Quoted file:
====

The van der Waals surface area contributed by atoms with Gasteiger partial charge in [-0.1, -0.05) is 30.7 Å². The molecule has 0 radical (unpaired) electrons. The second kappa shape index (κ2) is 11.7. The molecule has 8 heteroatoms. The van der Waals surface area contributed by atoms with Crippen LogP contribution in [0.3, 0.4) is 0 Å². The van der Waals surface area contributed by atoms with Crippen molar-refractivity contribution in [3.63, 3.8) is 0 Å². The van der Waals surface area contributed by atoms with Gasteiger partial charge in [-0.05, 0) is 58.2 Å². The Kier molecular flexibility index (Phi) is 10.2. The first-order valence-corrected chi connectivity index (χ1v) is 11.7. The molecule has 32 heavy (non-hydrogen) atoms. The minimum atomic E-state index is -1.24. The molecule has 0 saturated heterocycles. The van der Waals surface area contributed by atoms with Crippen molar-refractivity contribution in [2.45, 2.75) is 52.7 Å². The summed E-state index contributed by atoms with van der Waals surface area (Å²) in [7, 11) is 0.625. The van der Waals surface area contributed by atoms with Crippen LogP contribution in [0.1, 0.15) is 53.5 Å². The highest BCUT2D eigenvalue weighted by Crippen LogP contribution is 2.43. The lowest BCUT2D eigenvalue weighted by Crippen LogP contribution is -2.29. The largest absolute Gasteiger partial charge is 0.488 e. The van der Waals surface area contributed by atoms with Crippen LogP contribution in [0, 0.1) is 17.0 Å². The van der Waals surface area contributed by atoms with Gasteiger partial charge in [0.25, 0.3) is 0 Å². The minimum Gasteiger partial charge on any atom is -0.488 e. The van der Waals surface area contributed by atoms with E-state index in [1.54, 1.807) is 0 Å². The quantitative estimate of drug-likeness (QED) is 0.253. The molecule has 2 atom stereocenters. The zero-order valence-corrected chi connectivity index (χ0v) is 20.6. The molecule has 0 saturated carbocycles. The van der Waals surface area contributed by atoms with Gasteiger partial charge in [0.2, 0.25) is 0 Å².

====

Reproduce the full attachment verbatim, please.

The van der Waals surface area contributed by atoms with Gasteiger partial charge in [-0.1, -0.05) is 30.7 Å². The molecule has 0 radical (unpaired) electrons. The second kappa shape index (κ2) is 11.7. The molecule has 8 heteroatoms. The van der Waals surface area contributed by atoms with Crippen LogP contribution in [0.3, 0.4) is 0 Å². The van der Waals surface area contributed by atoms with Crippen molar-refractivity contribution in [3.63, 3.8) is 0 Å². The van der Waals surface area contributed by atoms with Gasteiger partial charge in [-0.05, 0) is 58.2 Å². The Kier molecular flexibility index (Phi) is 10.2. The first-order valence-corrected chi connectivity index (χ1v) is 11.7. The molecule has 32 heavy (non-hydrogen) atoms. The minimum atomic E-state index is -1.24. The molecule has 0 saturated heterocycles. The van der Waals surface area contributed by atoms with Crippen molar-refractivity contribution in [2.45, 2.75) is 52.7 Å². The summed E-state index contributed by atoms with van der Waals surface area (Å²) in [7, 11) is 0.625. The van der Waals surface area contributed by atoms with Crippen LogP contribution in [0.1, 0.15) is 53.5 Å². The highest BCUT2D eigenvalue weighted by Crippen LogP contribution is 2.43. The lowest BCUT2D eigenvalue weighted by Crippen LogP contribution is -2.29. The largest absolute Gasteiger partial charge is 0.488 e. The van der Waals surface area contributed by atoms with Crippen LogP contribution in [0, 0.1) is 17.0 Å². The van der Waals surface area contributed by atoms with Gasteiger partial charge in [0.25, 0.3) is 0 Å². The minimum Gasteiger partial charge on any atom is -0.488 e. The van der Waals surface area contributed by atoms with E-state index in [1.54, 1.807) is 0 Å². The quantitative estimate of drug-likeness (QED) is 0.253. The molecule has 2 atom stereocenters. The zero-order valence-corrected chi connectivity index (χ0v) is 20.6. The molecule has 0 saturated carbocycles. The van der Waals surface area contributed by atoms with Gasteiger partial charge in [0.2, 0.25) is 0 Å².